Silverplate & Sterling: How To Tell Them Apart
Published in the Fall 2014 edition of Vintage KC Magazine
Written by Michael and James Fry
If you have been at the picking game very long it is just a matter of time before you strike treasure. Maybe not pieces of eight, but treasure in the form of sterling silver flatware & serving pieces. Your grandma’s attic, estate sales, and even the occasional garage sale can all hold valuable pieces if you know what to look for.
There is a lot of confusion about silver pieces and what is truly valuable. Many times our estate sale clients have told us that their parents have a large collection of sterling silver and upon examination we find that it is all plated pieces. While working through one of these large silverplate collections at a recent estate sale in Leawood we discovered one platter marked “925” on the back. Most of the similar looking platters we priced around $45, but because of that mark we were able to price and sell this one piece for $1,200. Understanding the difference between sterling and silverplate is where the money is made.
The first step in learning about sterling and silverplate is to know how they are made and a little of their history. Sterling silver is a metal alloy containing at least 92.5% pure silver. The other 7.5% are other metals, like copper, that give strength and prevent the piece from bending. Sterling silver flatware and holloware rose to their height of popularity during the Victorian era. Hosting an extravagant dinner party was all the more impressive when every utensil in the room was made of a precious metal. Using sterling for your fine dining was a status symbol and let everyone know how wealthy you were. As with any status symbol the general public wanted the look without the hefty price tag. Enter silverplate. In the mid 19th century the process of electroplating was discovered. This enabled dinnerware manufacturers to cast a utensil in an inexpensive metal like zinc or steel then evenly cover the outside in a very thin coat of silver. Beginning around 1870 sales of silverplate items went through the roof and didn’t begin to slow until well into the 20th century. Due to the vast popularity of silverplate (making it a rather common item in households of a certain generation) and because of its low silver content, silverplated items are worth a mere fraction of their sterling cousins.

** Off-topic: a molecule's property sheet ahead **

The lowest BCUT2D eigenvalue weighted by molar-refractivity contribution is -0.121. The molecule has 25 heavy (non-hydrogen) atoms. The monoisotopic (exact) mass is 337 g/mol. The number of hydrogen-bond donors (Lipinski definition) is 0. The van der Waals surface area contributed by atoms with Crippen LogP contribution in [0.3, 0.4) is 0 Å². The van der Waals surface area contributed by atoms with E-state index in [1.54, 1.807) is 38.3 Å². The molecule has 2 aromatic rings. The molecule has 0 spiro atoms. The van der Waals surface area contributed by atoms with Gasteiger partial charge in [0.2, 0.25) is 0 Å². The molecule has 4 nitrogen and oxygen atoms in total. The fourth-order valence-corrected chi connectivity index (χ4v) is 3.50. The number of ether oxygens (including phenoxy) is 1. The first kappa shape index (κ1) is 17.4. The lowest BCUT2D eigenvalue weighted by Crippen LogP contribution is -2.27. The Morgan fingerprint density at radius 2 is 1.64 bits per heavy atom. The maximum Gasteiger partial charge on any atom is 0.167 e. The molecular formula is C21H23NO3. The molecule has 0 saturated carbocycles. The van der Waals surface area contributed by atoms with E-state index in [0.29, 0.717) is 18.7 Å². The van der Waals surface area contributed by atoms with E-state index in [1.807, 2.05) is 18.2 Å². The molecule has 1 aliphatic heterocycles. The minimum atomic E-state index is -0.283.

This brings us to the very important question: how do you tell them apart? The appearance of silverplated items is nearly identical to that of sterling. It can be a challenge for the uninformed to identify the piece as sterling, often mistaking it for a plated piece and pricing it at a tenth of its value (or vice versa). The most common and easiest form of identification is looking at the marks impressed on the piece. Articles made of sterling in the United States after the 1870’s should be marked in one of three ways. The word “sterling”, “925”, or “925/1000” will be embossed on the piece, usually on the underside. Prior to the late 1800’s flatware and holloware pieces were made of coin silver (literally made of melted coins) and are comprised of 90% silver content. Identifying these can be a bit more time intensive. The website 925-1000.com documents the vast expanse of marks and is a great resource for delving into the world of antique coin silver. A few other marks to be on the lookout for include “800” and “900” both German marks for 80% and 90% silver, “mexican silver” which is 90% silver, and “958 pieces of silver” which has 95.8% silver content. Be aware that there are fakes with proper sterling marks on the market. After identifying the marks, or lack there of, pass the piece in question under a strong magnet. If the piece is magnetic then it is not sterling.
After identifying an item as sterling, finding its value is fairly simple. Weigh the piece and input the weight in an online silver scrap calculator like SilverRecyclers.com to calculate its scrap value. Additionally, checks sites like Ebay.com as some pieces and flatware sets are highly sought after and can be worth much more then silver scrap value. A great resource to identify sterling silver flatware patterns is Replacements.com, just know that their prices are on the extreme high side of retail. Ebay.com will give you a more accurate current market value for your piece.
Finding underpriced sterling pieces can be rare but not out of the question. Multiple Brown Button regulars have told us stories of the $5 serving bowl bought at a garage sale that they sold for $450, or the $20 set of flatware that they sold for $1,200. At times these pieces are being sold by the uninformed, other times they were just plain overlooked. We have seen marks that were well worn or embossed in a hard to see area. These valuable finds are just waiting to be discovered by the persistent and knowledgeable hunter.
Now that you know that sterling has meaning beyond Mad Men, we wish you a profitable pursuit in your silver sleuthing.
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